Lipolysis

Lipolysis

[li-pol-uh-sis, lahy-]
Lipolysis is the breakdown of fat stored in fat cells. During this process, free fatty acids are released into the bloodstream and circulate throughout the body. Ketones are produced, and are found in large quantities in ketosis (a state in metabolism occurring when the liver converts fat into fatty acids and ketone bodies which can be used by the body for energy.). Lipolysis testing strips such as Ketostix are used to recognize ketosis.

The following hormones induce lipolysis: epinephrine, norepinephrine, glucagon and adrenocorticotropic hormone. These trigger 7TM receptors, which activate adenylate cyclase. This results in increased production of cAMP, which activates protein kinase A, which subsequently activate lipases found in adipose tissue.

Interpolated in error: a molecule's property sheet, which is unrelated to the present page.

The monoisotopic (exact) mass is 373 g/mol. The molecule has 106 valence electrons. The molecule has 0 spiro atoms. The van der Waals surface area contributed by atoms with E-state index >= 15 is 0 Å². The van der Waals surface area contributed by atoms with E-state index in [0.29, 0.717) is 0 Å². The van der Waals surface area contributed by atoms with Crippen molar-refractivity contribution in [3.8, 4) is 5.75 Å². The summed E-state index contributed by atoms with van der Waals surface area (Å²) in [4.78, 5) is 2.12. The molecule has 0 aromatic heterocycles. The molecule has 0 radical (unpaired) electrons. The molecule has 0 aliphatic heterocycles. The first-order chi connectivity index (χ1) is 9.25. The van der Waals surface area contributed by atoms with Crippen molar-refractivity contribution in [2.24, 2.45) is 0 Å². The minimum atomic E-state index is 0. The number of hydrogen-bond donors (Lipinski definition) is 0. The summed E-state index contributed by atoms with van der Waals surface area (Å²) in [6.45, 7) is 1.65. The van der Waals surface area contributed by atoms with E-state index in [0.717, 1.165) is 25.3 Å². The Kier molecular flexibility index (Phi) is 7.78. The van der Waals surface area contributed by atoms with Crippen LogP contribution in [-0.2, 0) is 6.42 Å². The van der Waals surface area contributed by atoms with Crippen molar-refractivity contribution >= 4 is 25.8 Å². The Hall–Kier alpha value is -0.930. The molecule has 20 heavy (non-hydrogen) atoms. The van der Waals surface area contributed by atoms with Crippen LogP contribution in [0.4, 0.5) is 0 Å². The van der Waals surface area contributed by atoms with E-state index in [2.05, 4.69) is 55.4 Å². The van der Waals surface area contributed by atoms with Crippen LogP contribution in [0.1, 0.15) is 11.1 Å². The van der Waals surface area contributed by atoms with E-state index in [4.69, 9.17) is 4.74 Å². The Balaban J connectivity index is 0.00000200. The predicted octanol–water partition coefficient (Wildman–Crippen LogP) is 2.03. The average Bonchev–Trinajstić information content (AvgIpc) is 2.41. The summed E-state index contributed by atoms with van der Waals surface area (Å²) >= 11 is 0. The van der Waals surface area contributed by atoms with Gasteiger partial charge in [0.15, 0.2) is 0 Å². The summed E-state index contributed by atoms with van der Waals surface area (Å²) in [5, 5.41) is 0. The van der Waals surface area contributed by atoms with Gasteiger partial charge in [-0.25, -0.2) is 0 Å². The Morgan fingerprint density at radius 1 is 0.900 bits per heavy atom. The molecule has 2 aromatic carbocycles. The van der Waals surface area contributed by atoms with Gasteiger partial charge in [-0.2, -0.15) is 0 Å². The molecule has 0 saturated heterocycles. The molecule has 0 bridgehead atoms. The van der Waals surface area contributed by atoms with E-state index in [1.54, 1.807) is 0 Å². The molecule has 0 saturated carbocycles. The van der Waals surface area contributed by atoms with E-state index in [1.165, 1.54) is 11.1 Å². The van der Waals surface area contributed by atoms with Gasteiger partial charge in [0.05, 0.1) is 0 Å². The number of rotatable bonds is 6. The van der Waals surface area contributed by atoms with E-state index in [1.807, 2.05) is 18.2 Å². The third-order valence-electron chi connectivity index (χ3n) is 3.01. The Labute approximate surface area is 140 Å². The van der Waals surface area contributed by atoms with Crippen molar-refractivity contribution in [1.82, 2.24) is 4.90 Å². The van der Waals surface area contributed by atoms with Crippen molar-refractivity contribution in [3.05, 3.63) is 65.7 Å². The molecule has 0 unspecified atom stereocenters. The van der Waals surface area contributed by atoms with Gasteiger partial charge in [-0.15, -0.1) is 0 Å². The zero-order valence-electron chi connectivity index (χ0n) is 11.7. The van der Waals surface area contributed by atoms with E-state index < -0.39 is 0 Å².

Triglycerides undergo lipolysis (hydrolysis by lipases) and are broken down into glycerol and fatty acids. Once released into the blood, the relatively hydrophobic free fatty acids bind to serum albumin for transport to tissues that require energy. The glycerol also enters the bloodstream and is absorbed by the liver or kidney where it is converted to glycerol 3-phosphate by the enzyme glycerol kinase. Hepatic glycerol 3-phosphate is mostly converted into dihydroxyacetonephosphate (DHAP) and then glyceraldehyde 3-phosphate (G3P) to rejoin the glycolysis and gluconeogenesis pathway.

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